Tuesday, August 9, 2011

Renovating Fall Perennial Beds: Peonies and Monarda

I have a semi-shaded perennial bed on the north side of my house that was beautiful in early July, when the bee balm (Monarda) was blooming its head off. The blooms were an intensely saturated purple, and they attracted all kinds of bumblebees, including those strange-looking bumblebee moths (Hemaris diffinis).   Also there are some daylilies and Siberian irises, a rose bush, and two clumps of peonies. (This is a bumblebee moth on a thistle, not a bee balm blossom, and I didn't take this picture.)

The problem is, the bee balm has just about taken over the whole bed, and in early August it looked pretty ratty. I thought about just cutting it to the ground, but when I did that, I saw that it was seriously impeding the growth of the daylilies and the irises. I started scraping at its roots, and I found out that the roots were very thick, matted, and pervasive. No wonder the daylilies looked puny!  I dug out almost all the Monarda to move to wilder places on my farm. According to Allen Armitage, Monarda is native to stream sides, under trees. Check. We have that on Brangus Lane. (His book, Herbaceous Perennial Plants, is worth having as a reference book, especially for Southern gardeners, as he gardens and researches perennials in Atlanta.)

While I was at it, digging up this bed, I decided to divide some of the peonies.  Some of the trees near that bed have gotten so big that they cast more shade than the peonies like. So I dug around one of the clumps and removed some of its underground buds, or "eyes."  They look like this:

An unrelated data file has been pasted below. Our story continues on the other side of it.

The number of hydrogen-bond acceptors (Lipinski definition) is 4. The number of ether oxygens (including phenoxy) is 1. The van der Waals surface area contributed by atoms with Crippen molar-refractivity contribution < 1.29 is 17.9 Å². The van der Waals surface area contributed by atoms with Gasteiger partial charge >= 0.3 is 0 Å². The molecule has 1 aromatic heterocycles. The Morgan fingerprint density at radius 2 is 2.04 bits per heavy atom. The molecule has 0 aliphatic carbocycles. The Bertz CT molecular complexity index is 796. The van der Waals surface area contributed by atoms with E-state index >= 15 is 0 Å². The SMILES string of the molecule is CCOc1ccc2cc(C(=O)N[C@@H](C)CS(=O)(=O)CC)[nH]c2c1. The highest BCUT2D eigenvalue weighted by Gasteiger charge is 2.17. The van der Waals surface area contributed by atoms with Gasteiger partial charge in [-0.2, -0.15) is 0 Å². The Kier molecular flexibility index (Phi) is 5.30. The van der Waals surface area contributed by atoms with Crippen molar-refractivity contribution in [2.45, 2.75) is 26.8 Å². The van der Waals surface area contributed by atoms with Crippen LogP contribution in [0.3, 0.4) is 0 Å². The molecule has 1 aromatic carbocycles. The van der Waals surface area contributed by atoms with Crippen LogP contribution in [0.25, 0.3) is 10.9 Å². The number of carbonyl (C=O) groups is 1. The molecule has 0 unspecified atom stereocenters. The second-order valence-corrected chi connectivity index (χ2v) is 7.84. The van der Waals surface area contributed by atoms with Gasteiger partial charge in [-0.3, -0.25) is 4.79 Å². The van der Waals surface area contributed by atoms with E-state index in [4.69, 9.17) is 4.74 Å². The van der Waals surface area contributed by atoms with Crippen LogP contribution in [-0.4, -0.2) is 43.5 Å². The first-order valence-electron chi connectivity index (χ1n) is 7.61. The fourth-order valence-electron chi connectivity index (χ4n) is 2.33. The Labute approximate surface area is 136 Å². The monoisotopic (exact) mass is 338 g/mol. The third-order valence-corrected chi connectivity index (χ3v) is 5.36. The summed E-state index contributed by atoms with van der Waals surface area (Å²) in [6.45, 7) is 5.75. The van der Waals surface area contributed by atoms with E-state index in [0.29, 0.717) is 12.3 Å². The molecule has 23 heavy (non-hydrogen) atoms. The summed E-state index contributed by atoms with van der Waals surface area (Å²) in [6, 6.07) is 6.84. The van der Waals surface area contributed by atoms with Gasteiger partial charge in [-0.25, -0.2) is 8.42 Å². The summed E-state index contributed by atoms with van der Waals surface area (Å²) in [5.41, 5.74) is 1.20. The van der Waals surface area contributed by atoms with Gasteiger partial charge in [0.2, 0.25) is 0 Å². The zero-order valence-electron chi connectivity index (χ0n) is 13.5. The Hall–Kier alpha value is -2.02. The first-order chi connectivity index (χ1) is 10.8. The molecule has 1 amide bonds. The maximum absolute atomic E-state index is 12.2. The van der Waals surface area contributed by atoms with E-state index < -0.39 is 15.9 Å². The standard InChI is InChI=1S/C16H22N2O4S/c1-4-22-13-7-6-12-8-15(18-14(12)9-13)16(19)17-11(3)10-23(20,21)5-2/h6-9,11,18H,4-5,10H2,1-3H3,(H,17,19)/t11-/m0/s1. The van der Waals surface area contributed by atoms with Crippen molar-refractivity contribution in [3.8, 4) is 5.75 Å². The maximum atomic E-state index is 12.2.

There were enough under that clump to plant two new clumps of peonies in a brighter, sunnier place, and yet leave enough at the original clump so that it would grow again in spring.  This is a good idea, in case the transplanted clumps don't survive:  that way you won't lose that clone entirely. You plant the "eyes" about 2 inches deep, and no deeper than 3 inches, or they won't flower.

August is a good time to divide perennials that flower in early spring. I also divided some of the Siberian iris. These grow in clumps with rather matted roots, so you simply stick a digging fork into the middle of the clump and pry a piece off, to move elsewhere. People in my neighborhood are in the process of dividing perennials and getting rid of some, so it's a good time to swap. I will give some of the Monarda to my neighbor who has a semi-wild garden down by the Caney Fork, and I will get some Echinacea, daylilies, and irises from another neighbor who doesn't like pink flowers (the Echinacea) and has too many daylilies and irises. That way, I can expand my own perennial beds, and it won't cost anything but some time and labor.

I plant perennials rather closer together than is usually recommended, because that way they shade out the weeds more quickly:  usually I use a spacing of about 12 inches instead of 15 inches between daylilies for example.  In the fall, I also scatter around alfalfa pellets for fertilizer in the perennial beds. This is especially good for the roses. Then I mulch with leaves, pine needles, or straw.

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